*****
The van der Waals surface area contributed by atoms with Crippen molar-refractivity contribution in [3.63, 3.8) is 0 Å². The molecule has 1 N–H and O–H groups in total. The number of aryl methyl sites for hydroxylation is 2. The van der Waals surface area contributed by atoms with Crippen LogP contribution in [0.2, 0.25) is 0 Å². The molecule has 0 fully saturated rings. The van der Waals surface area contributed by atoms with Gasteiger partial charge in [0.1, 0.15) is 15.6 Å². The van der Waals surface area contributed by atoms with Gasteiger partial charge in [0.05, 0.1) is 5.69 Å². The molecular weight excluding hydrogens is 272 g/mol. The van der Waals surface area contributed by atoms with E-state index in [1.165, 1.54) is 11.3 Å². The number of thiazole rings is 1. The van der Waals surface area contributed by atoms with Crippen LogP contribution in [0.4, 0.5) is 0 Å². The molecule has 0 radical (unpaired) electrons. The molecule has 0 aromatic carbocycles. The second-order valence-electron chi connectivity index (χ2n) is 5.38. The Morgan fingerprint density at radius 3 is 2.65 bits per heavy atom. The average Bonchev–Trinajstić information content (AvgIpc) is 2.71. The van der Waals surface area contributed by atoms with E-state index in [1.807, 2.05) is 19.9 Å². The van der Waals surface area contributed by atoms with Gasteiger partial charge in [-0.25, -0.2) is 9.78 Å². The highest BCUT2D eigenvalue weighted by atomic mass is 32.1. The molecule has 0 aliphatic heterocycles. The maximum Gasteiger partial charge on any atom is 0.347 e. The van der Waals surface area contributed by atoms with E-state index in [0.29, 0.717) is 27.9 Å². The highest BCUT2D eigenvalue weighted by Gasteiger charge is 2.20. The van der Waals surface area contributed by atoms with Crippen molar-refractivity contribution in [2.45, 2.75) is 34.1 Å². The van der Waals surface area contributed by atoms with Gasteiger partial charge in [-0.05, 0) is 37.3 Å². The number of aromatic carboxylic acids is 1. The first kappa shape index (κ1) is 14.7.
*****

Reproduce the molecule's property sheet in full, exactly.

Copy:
The van der Waals surface area contributed by atoms with Crippen molar-refractivity contribution in [3.63, 3.8) is 0 Å². The molecule has 1 N–H and O–H groups in total. The number of aryl methyl sites for hydroxylation is 2. The van der Waals surface area contributed by atoms with Crippen LogP contribution in [0.2, 0.25) is 0 Å². The molecule has 0 fully saturated rings. The van der Waals surface area contributed by atoms with Gasteiger partial charge in [0.1, 0.15) is 15.6 Å². The van der Waals surface area contributed by atoms with Gasteiger partial charge in [0.05, 0.1) is 5.69 Å². The molecular weight excluding hydrogens is 272 g/mol. The van der Waals surface area contributed by atoms with E-state index in [1.165, 1.54) is 11.3 Å². The number of thiazole rings is 1. The van der Waals surface area contributed by atoms with Crippen LogP contribution in [0.4, 0.5) is 0 Å². The molecule has 0 radical (unpaired) electrons. The molecule has 0 aromatic carbocycles. The second-order valence-electron chi connectivity index (χ2n) is 5.38. The Morgan fingerprint density at radius 3 is 2.65 bits per heavy atom. The average Bonchev–Trinajstić information content (AvgIpc) is 2.71. The van der Waals surface area contributed by atoms with E-state index in [1.807, 2.05) is 19.9 Å². The van der Waals surface area contributed by atoms with Gasteiger partial charge in [-0.25, -0.2) is 9.78 Å². The highest BCUT2D eigenvalue weighted by atomic mass is 32.1. The molecule has 0 aliphatic heterocycles. The maximum Gasteiger partial charge on any atom is 0.347 e. The van der Waals surface area contributed by atoms with E-state index in [0.29, 0.717) is 27.9 Å². The highest BCUT2D eigenvalue weighted by Gasteiger charge is 2.20. The van der Waals surface area contributed by atoms with Crippen molar-refractivity contribution in [2.45, 2.75) is 34.1 Å². The van der Waals surface area contributed by atoms with Gasteiger partial charge in [-0.05, 0) is 37.3 Å². The number of aromatic carboxylic acids is 1. The first kappa shape index (κ1) is 14.7.